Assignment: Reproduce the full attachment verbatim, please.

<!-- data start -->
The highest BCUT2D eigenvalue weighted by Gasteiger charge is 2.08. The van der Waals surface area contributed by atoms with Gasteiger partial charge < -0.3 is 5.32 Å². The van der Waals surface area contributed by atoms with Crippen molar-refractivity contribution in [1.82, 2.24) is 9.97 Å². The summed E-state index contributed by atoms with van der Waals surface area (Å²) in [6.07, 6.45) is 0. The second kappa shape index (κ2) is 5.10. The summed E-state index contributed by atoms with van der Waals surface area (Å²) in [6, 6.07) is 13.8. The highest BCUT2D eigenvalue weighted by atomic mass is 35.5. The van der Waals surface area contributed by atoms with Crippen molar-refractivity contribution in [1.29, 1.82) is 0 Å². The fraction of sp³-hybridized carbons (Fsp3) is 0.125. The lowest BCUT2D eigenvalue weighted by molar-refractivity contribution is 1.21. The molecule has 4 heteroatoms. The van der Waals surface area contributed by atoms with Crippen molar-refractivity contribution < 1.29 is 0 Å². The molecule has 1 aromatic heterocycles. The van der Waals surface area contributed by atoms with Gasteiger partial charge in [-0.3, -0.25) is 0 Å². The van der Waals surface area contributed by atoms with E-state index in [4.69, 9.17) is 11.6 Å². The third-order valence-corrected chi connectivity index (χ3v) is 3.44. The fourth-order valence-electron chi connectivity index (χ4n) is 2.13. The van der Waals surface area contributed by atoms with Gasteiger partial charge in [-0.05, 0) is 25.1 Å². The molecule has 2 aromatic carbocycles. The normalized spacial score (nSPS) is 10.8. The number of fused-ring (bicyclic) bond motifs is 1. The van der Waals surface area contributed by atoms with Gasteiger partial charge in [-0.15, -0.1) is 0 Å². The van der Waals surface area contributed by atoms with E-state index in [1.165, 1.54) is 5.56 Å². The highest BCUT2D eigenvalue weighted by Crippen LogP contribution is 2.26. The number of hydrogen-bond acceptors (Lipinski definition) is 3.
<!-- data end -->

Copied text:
The highest BCUT2D eigenvalue weighted by Gasteiger charge is 2.08. The van der Waals surface area contributed by atoms with Gasteiger partial charge < -0.3 is 5.32 Å². The van der Waals surface area contributed by atoms with Crippen molar-refractivity contribution in [1.82, 2.24) is 9.97 Å². The summed E-state index contributed by atoms with van der Waals surface area (Å²) in [6.07, 6.45) is 0. The second kappa shape index (κ2) is 5.10. The summed E-state index contributed by atoms with van der Waals surface area (Å²) in [6, 6.07) is 13.8. The highest BCUT2D eigenvalue weighted by atomic mass is 35.5. The van der Waals surface area contributed by atoms with Crippen molar-refractivity contribution in [1.29, 1.82) is 0 Å². The fraction of sp³-hybridized carbons (Fsp3) is 0.125. The lowest BCUT2D eigenvalue weighted by molar-refractivity contribution is 1.21. The molecule has 4 heteroatoms. The van der Waals surface area contributed by atoms with Crippen molar-refractivity contribution < 1.29 is 0 Å². The molecule has 1 aromatic heterocycles. The van der Waals surface area contributed by atoms with Gasteiger partial charge in [-0.3, -0.25) is 0 Å². The van der Waals surface area contributed by atoms with E-state index in [4.69, 9.17) is 11.6 Å². The third-order valence-corrected chi connectivity index (χ3v) is 3.44. The fourth-order valence-electron chi connectivity index (χ4n) is 2.13. The van der Waals surface area contributed by atoms with Gasteiger partial charge in [-0.05, 0) is 25.1 Å². The molecule has 2 aromatic carbocycles. The normalized spacial score (nSPS) is 10.8. The number of fused-ring (bicyclic) bond motifs is 1. The van der Waals surface area contributed by atoms with Gasteiger partial charge in [-0.15, -0.1) is 0 Å². The van der Waals surface area contributed by atoms with E-state index in [1.165, 1.54) is 5.56 Å². The highest BCUT2D eigenvalue weighted by Crippen LogP contribution is 2.26. The number of hydrogen-bond acceptors (Lipinski definition) is 3.